Is 3D Energy Drink Gluten-Free? (The Truth)

3D Energy Drinks are good to pick up whenever your energy levels need fueling, what with 200mg of caffeine in them, they’ll surely keep you awake.

But what if you’re on a gluten-free diet but still need 3D Energy as your energy booster? Can you still drink them? Are 3D Energy Drinks gluten-free?

3D Energy can

The simple answer is yes. You can still drink 3D Energy even if you cut gluten from your diet. According to the official site, 3D Energy drink is gluten-free.

Keep reading if you’re interested in a deeper dive.

3D Energy Ingredients

3D Ingredients label

To know whether 3D Energy can sneak its way into your gluten-free diet, let’s take a look at its ingredients.

The Celiac Disease Foundation says it’s important to get a thorough look at a product’s ingredients list to see if there’s an ingredient that may contain gluten.

Here’s a list of everything you can find in 3D Energy drinks:

  • Carbonated Water
  • Citric Acid
  • Erythritol
  • Taurine
  • Sodium Citrate
  • Natural and Artificial Flavor
  • Caffeine
  • Sucralose
  • Sodium Benzoate
  • Potassium Sorbate
  • Panax Ginseng Root Extract
  • L-Carnitine Tartrate
  • Gum Acacia
  • Acesulfame Potassium
  • Niacinamide (Vitamin B3)
  • D-Glucuronolactone
  • Inotosil
  • Sodium Chloride
  • Guarana Seed Extract
  • Calcium D Pantothenate (Vitamin B5)
  • Pyridoxine Hydrochloride (Vitamin B6)
  • Cyanocobalamin (Vitamin B12)

So far, there haven’t been any reports of allergies being triggered by drinking 3D Energy but still, it’s good to be careful.

3D Energy Nutrition Facts

3D Energy Nutrition Facts

Just to be sure, let’s also check 3D’s Nutrition Facts.

Standard Value3D Energy (16 fl.oz.)
Energy15 calories
Saturated Fat0g
Trans Fat0g
Dietary Fiber0g
Total Sugar0g
Sugar Alcohol2g
Vitamin B3 (Niacin)22mg
Vitamin B5 (Pantothenic Acid)7mg
Vitamin B62.4mg
Vitamin B123.4μg

While the official site of 3D confirmed that their drink is gluten-free, the product is produced in facilities that come into contact with products containing gluten. 

This is an important thing to note because cross-contamination is a thing you’d want to avoid when you’re following a gluten-free diet, especially if it’s for health reasons.

Who Needs A Gluten-Free Diet?

Bread and wheat on table

People with health conditions such as Celiac Disease and gluten sensitivity need a gluten-free diet, but there are also people that go on gluten-free diets without health conditions because of the belief that it’s healthier.

Gluten is a protein that’s highly resistant to protease enzymes. These enzymes are responsible for breaking down proteins in your digestive system.

When gluten is present, the digestion of proteins allowing for peptides, which are large units of amino acids, will slow down, causing common problems like bloating and constipation, to name a few.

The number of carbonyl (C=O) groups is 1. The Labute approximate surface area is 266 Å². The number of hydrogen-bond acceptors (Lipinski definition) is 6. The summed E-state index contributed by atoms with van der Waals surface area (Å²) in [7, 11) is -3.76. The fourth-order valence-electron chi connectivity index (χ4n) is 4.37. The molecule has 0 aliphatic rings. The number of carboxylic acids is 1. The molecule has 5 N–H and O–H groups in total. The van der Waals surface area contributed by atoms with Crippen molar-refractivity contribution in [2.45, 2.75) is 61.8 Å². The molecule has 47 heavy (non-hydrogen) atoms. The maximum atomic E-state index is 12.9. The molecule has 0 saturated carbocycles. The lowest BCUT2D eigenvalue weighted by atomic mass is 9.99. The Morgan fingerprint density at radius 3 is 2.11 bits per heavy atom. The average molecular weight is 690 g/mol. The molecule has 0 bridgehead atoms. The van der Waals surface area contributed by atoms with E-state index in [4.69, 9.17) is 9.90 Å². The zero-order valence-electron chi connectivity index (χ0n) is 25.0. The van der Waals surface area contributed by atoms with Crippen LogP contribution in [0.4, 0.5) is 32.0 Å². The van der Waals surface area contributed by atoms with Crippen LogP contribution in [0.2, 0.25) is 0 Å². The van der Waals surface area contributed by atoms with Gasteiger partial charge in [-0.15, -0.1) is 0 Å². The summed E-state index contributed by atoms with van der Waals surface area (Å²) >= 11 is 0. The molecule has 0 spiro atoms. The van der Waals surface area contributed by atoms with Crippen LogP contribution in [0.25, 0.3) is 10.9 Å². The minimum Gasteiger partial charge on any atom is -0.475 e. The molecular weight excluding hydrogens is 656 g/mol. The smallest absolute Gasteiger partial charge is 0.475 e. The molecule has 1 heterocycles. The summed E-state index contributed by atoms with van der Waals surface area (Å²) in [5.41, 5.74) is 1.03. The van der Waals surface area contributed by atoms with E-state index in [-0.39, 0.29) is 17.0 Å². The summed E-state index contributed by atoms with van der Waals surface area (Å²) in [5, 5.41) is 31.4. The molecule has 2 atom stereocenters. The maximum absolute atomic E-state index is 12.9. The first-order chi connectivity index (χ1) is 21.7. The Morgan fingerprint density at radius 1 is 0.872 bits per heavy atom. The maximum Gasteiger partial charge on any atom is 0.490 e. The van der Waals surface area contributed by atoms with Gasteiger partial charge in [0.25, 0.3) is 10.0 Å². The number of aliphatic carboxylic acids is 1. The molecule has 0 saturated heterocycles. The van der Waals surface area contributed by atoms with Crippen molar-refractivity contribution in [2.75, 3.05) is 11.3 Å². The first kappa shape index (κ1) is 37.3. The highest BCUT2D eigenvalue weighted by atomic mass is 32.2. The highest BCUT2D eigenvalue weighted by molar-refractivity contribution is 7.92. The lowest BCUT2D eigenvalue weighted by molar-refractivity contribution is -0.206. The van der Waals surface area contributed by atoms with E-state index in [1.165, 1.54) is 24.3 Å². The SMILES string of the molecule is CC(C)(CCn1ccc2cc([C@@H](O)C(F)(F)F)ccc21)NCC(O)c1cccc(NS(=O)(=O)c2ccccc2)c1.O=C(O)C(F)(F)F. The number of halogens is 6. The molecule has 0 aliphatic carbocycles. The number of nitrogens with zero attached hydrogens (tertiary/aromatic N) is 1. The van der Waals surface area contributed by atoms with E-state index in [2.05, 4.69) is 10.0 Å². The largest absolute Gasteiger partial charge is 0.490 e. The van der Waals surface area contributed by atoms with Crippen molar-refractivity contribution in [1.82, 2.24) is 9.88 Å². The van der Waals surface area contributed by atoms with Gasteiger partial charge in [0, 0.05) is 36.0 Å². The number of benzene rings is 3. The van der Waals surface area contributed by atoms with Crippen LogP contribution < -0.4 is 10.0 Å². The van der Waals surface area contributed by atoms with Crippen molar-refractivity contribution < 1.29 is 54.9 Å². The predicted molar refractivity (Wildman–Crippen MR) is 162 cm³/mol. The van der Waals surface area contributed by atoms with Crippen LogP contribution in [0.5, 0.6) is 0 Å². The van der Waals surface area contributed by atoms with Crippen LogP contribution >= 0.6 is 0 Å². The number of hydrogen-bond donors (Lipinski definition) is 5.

Moreover, gluten is typically present in grains, including wheat, rye, and barley.

Here’s a video you can watch if you want a better explanation of gluten:

What is Celiac Disease?

Celiac disease is both the most severe and rarest form of wheat intolerance since it affects 1% of the American population. It’s also considered an autoimmune disease. 

When an individual suffers from Celiac disease, the immune system sends antibodies to attack the gluten they ate and damage the small intestine’s lining in the process. 

This damage to the gut wall can result in nutritional deficiencies, anemia, digestive issues, and an increased risk of other diseases. 

It’s also hard to diagnose since not all patients have the digestive symptoms most would focus on looking for.

The symptoms of Celiac disease are: 

  • Digestive issues
  • Damaged tissue in the small intestine
  • Bloating
  • Diarrhea
  • Constipation
  • Headache
  • Fatigue
  • Skin rashes 
  • Depression
  • Unexplained weight loss

What is a Wheat Allergy?

A wheat allergy is the same as any other allergy. It’s the result of the immune system reacting to the body eating or drinking something that has wheat.

Alternatively, it can be triggered by inhaling flour or exercising a few hours after eating a wheat product. 

People with wheat allergy tend to experience the following after eating wheat:

  • Swollen mouth or throat
  • Hives
  • Headache
  • Difficulty breathing
  • Cramps
  • Nausea
  • Vomiting
  • Diarrhea
  • Anaphylaxis

Anaphylaxis is a dangerous condition that is sometimes caused by wheat allergies. 

Besides the usual wheat allergy symptoms, Anaphylaxis also causes the following:

  • Tightness in the throat
  • Chest swelling
  • Trouble swallowing
  • Pale blue skin color
  • Dizziness
  • Fainting

If ever you find yourself or someone else experiencing one of the symptoms, it’s advisable to consult with a doctor. 

Furthermore, wheat allergy is most common in children. In that case, children with this condition usually outgrow it at age 16. However, it’s also possible for an adult to develop it.  This is why age is considered one of the two risk factors in wheat allergy.

The other risk factor is family history. If you’re related to someone who has this condition, you might have a higher chance of developing a wheat allergy compared to someone who doesn’t have it in their family history. 

Non-Celiac Gluten Sensitivity

Non-Celiac gluten sensitivity is what doctors call a condition wherein the patient doesn’t have Celiac disease but reacts badly to gluten. 

It’s estimated that 6% of people in the United States have this condition. The lack of a clear-cut definition for what non-Celiac gluten sensitivity makes it difficult to say for sure. 

The symptoms for non-celiac gluten sensitivity include: